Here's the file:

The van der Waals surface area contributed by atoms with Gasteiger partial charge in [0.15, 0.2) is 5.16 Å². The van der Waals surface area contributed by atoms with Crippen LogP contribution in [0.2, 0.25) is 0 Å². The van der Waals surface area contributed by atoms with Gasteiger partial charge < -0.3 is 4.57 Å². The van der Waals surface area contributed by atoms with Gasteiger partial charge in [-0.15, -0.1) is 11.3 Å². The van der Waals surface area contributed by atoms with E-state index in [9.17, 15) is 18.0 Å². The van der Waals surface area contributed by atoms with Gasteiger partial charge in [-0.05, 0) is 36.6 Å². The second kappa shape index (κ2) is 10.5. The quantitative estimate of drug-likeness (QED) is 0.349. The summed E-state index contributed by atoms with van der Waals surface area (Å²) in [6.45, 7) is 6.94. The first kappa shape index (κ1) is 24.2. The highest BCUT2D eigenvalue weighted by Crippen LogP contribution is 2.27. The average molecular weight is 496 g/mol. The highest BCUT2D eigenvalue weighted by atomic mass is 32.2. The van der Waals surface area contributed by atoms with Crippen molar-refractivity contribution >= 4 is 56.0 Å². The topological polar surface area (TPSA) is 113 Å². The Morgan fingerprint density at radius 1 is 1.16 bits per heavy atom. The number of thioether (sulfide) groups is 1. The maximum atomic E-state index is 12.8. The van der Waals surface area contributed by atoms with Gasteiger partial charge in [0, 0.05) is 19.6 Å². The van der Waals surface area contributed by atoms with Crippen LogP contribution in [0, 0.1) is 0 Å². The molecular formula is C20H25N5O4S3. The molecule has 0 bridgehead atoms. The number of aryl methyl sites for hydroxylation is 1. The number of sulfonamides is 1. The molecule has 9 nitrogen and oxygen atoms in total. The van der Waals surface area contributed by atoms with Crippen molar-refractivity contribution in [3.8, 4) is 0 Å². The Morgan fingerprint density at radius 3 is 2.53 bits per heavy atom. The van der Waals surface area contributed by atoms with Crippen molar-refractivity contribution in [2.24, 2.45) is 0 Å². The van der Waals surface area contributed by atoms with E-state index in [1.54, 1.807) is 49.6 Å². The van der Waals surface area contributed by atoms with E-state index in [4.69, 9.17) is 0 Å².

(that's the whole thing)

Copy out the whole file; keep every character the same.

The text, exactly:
The van der Waals surface area contributed by atoms with Gasteiger partial charge in [0.15, 0.2) is 5.16 Å². The van der Waals surface area contributed by atoms with Crippen LogP contribution in [0.2, 0.25) is 0 Å². The van der Waals surface area contributed by atoms with Gasteiger partial charge < -0.3 is 4.57 Å². The van der Waals surface area contributed by atoms with Gasteiger partial charge in [-0.15, -0.1) is 11.3 Å². The van der Waals surface area contributed by atoms with E-state index in [9.17, 15) is 18.0 Å². The van der Waals surface area contributed by atoms with Gasteiger partial charge in [-0.05, 0) is 36.6 Å². The second kappa shape index (κ2) is 10.5. The quantitative estimate of drug-likeness (QED) is 0.349. The summed E-state index contributed by atoms with van der Waals surface area (Å²) in [6.45, 7) is 6.94. The first kappa shape index (κ1) is 24.2. The highest BCUT2D eigenvalue weighted by Crippen LogP contribution is 2.27. The average molecular weight is 496 g/mol. The highest BCUT2D eigenvalue weighted by atomic mass is 32.2. The van der Waals surface area contributed by atoms with Crippen molar-refractivity contribution >= 4 is 56.0 Å². The topological polar surface area (TPSA) is 113 Å². The Morgan fingerprint density at radius 1 is 1.16 bits per heavy atom. The number of thioether (sulfide) groups is 1. The maximum atomic E-state index is 12.8. The van der Waals surface area contributed by atoms with Gasteiger partial charge in [0, 0.05) is 19.6 Å². The van der Waals surface area contributed by atoms with Crippen LogP contribution in [0, 0.1) is 0 Å². The molecular formula is C20H25N5O4S3. The molecule has 0 bridgehead atoms. The number of aryl methyl sites for hydroxylation is 1. The number of sulfonamides is 1. The molecule has 9 nitrogen and oxygen atoms in total. The van der Waals surface area contributed by atoms with Crippen molar-refractivity contribution in [3.8, 4) is 0 Å². The Morgan fingerprint density at radius 3 is 2.53 bits per heavy atom. The van der Waals surface area contributed by atoms with Crippen molar-refractivity contribution in [2.24, 2.45) is 0 Å². The van der Waals surface area contributed by atoms with E-state index in [1.54, 1.807) is 49.6 Å². The van der Waals surface area contributed by atoms with E-state index in [4.69, 9.17) is 0 Å².